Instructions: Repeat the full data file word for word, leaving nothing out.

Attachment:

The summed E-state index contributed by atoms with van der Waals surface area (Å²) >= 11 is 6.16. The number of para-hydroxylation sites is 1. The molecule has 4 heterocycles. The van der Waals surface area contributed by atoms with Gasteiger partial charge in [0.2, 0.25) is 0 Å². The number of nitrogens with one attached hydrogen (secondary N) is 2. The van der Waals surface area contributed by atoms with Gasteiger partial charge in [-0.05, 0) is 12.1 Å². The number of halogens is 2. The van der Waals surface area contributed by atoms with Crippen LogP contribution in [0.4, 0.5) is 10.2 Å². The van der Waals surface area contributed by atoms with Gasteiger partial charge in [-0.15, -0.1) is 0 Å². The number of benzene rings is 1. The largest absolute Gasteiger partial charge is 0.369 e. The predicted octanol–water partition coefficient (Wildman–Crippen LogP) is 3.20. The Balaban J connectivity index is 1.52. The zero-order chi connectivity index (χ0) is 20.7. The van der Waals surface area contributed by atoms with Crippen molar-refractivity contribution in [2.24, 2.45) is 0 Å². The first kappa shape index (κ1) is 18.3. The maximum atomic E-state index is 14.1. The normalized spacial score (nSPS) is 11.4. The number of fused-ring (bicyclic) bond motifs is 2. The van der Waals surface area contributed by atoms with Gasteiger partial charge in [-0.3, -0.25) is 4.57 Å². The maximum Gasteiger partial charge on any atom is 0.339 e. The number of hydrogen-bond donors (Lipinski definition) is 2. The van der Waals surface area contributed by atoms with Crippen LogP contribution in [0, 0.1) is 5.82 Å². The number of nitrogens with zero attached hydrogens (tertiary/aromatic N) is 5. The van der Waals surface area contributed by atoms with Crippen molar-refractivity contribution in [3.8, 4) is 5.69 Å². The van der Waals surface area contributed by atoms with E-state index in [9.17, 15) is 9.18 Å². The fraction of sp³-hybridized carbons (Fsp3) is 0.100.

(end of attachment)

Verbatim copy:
The summed E-state index contributed by atoms with van der Waals surface area (Å²) >= 11 is 6.16. The number of para-hydroxylation sites is 1. The molecule has 4 heterocycles. The van der Waals surface area contributed by atoms with Gasteiger partial charge in [0.2, 0.25) is 0 Å². The number of nitrogens with one attached hydrogen (secondary N) is 2. The van der Waals surface area contributed by atoms with Gasteiger partial charge in [-0.05, 0) is 12.1 Å². The number of halogens is 2. The van der Waals surface area contributed by atoms with Crippen LogP contribution in [0.4, 0.5) is 10.2 Å². The van der Waals surface area contributed by atoms with Gasteiger partial charge in [-0.15, -0.1) is 0 Å². The number of benzene rings is 1. The largest absolute Gasteiger partial charge is 0.369 e. The predicted octanol–water partition coefficient (Wildman–Crippen LogP) is 3.20. The Balaban J connectivity index is 1.52. The zero-order chi connectivity index (χ0) is 20.7. The van der Waals surface area contributed by atoms with Crippen molar-refractivity contribution in [2.24, 2.45) is 0 Å². The first kappa shape index (κ1) is 18.3. The maximum atomic E-state index is 14.1. The normalized spacial score (nSPS) is 11.4. The number of fused-ring (bicyclic) bond motifs is 2. The van der Waals surface area contributed by atoms with Gasteiger partial charge in [-0.3, -0.25) is 4.57 Å². The maximum Gasteiger partial charge on any atom is 0.339 e. The number of hydrogen-bond donors (Lipinski definition) is 2. The van der Waals surface area contributed by atoms with Crippen LogP contribution in [0, 0.1) is 5.82 Å². The number of nitrogens with zero attached hydrogens (tertiary/aromatic N) is 5. The van der Waals surface area contributed by atoms with Crippen molar-refractivity contribution in [3.8, 4) is 5.69 Å². The van der Waals surface area contributed by atoms with E-state index in [9.17, 15) is 9.18 Å². The fraction of sp³-hybridized carbons (Fsp3) is 0.100.